Whether he does or not, the Steelers have need right now at his position. Even if he comes back and plays at a Silverback-ish level, the depth behind him is either woefully suspect, woefully untested or they've woefully underperformed.

So, another vicious pass rusher who is also athletic enough to cover is needed to replace Harrison. We think the two who stand out as possibles in the first round for the Steelers are Brigham Young's Ezekiel "Ziggy" Ansah and Oregon's Dion Jordan.

Ziggy Ansah is a 6'6" 270-pound outside linebacker/defensive end with speed whom his position coach, Kelly Poppinga, called "remarkable" and said that "he has all the numbers they want to see at the combine. He'll blow that part away."

If chosen, what else will Keith Butler and Dick LeBeau love about him? Poppinga said that he could play all three of the down lineman positions, as well as both linebacker spots, and that "he picks up things super fast and doesn't forget them." - http://tinyurl.com/b75kwqe

Don't take our word for it, though, take the word of someone with intimate knowledge of both the Steelers and the Cougars, Chris Hoke.

The former Steelers nose tackle/defensive end had this to say on his personal Twitter (@hokiebro76) account: "Ziggy Ansah? Raw... Unbelievable kid! So much talent it spews out of him." Sounds good to us.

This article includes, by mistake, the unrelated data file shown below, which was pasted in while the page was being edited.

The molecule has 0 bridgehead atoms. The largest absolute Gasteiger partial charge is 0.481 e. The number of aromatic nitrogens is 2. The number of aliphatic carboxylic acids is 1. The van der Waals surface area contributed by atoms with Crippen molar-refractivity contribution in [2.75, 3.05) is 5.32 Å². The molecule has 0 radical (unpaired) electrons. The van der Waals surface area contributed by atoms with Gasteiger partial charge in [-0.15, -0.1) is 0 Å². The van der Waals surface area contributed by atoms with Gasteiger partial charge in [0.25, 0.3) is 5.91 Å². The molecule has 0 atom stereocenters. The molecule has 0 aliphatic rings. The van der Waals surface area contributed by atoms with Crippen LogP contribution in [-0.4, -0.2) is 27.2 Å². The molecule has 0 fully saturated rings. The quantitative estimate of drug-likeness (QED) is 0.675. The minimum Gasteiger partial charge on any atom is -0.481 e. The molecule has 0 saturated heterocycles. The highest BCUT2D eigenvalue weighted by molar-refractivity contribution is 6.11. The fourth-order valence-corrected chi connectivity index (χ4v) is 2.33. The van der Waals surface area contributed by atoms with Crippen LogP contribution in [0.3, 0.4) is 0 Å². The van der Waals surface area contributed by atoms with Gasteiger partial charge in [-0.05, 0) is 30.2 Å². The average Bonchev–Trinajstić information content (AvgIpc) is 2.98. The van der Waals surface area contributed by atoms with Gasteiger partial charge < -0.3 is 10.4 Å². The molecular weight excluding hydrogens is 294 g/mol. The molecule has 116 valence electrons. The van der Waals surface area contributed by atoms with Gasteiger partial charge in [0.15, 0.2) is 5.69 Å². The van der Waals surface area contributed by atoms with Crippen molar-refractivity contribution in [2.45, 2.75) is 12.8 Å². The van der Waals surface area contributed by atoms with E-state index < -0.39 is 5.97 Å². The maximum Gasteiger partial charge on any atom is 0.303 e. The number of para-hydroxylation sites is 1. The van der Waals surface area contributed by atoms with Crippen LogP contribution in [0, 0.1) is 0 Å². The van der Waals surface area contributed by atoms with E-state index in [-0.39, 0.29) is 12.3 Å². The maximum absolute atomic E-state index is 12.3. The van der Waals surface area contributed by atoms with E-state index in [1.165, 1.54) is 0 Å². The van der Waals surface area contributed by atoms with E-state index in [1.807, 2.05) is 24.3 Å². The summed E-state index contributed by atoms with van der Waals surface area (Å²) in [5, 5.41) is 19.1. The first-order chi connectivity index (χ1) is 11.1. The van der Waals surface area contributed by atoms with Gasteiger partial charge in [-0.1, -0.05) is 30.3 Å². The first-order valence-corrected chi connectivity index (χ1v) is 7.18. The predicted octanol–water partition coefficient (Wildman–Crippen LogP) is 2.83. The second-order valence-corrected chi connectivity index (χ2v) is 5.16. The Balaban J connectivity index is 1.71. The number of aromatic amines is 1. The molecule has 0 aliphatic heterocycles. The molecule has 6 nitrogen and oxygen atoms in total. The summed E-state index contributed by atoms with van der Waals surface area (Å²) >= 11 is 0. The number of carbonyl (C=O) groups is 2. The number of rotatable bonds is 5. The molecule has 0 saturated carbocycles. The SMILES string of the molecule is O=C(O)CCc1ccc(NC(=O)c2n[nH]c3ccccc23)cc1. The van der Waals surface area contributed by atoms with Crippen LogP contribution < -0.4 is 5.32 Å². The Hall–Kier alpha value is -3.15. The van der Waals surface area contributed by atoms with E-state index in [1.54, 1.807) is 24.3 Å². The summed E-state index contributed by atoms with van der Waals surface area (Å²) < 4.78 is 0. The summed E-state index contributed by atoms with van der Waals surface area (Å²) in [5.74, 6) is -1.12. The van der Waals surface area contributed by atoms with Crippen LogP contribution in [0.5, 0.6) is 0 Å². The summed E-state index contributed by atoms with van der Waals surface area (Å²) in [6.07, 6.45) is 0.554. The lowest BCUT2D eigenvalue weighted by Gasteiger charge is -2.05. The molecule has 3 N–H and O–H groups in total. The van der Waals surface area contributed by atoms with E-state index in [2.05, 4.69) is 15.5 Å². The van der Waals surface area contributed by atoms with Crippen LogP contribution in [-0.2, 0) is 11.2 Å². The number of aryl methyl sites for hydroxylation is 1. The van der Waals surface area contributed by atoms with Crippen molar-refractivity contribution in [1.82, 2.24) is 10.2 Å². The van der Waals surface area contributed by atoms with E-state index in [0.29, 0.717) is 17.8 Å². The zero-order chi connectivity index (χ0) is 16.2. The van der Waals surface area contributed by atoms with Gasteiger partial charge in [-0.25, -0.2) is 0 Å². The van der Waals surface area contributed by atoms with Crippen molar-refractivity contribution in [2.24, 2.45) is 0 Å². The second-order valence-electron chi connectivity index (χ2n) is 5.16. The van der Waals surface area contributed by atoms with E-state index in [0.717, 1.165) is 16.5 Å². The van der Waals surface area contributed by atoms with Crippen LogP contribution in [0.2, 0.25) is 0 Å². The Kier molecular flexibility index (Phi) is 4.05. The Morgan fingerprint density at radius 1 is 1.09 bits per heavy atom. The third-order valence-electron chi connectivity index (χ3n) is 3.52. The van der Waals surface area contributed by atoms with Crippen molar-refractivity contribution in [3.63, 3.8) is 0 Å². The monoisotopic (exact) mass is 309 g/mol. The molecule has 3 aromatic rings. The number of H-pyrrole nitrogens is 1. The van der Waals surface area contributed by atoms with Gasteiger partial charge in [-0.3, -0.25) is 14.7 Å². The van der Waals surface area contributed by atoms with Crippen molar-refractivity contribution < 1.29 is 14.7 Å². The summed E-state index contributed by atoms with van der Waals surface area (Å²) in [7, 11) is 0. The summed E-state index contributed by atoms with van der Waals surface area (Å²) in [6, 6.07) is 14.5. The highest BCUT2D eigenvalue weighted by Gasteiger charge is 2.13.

Dion Jordan is another OLB/DE who has size (6'7" 243 lbs) speed (4.68/40) and can defend in space. A former tight end, Jordan has the athletic ability to drop into coverage as well as to rush the edge. The type of versatility the Steelers like. - http://tinyurl.com/85el334

(UPDATE: As this was being edited and about to be posted, it was reported that it has been confirmed that Jordan will have surgery to repair a torn labrum. Since that alters his draft stock, here are alternate possibilities: the 6'5" 240-pound OLB/DE Barkevious Mingo out of LSU, who had 15 QB hurries and five QB sacks on the season; the 6'5" 265-pound raw, but mean DE out of Texas, Alex Okafor, may drop enough to be found in the second round; and Gerald Hodges, a 6'2" 235-pound OLB who could be taken in the second round.)

As the Steelers defense started to gel, they began keeping nearly every quarterback they faced from doing what they wanted. They even went eight straight games without allowing more than 200 yards passing. Most of that, though, was due to the coverage of the secondary.

The cornerbacks are a young unit, outside of Ike Taylor, who came into their own this season. Assuming Keenan Lewis can be signed, another UFA Salary Cap situation, he'd be one third of the holy trinity of the Steelers future in the secondary, along with Cortez Allen and Curtis Brown.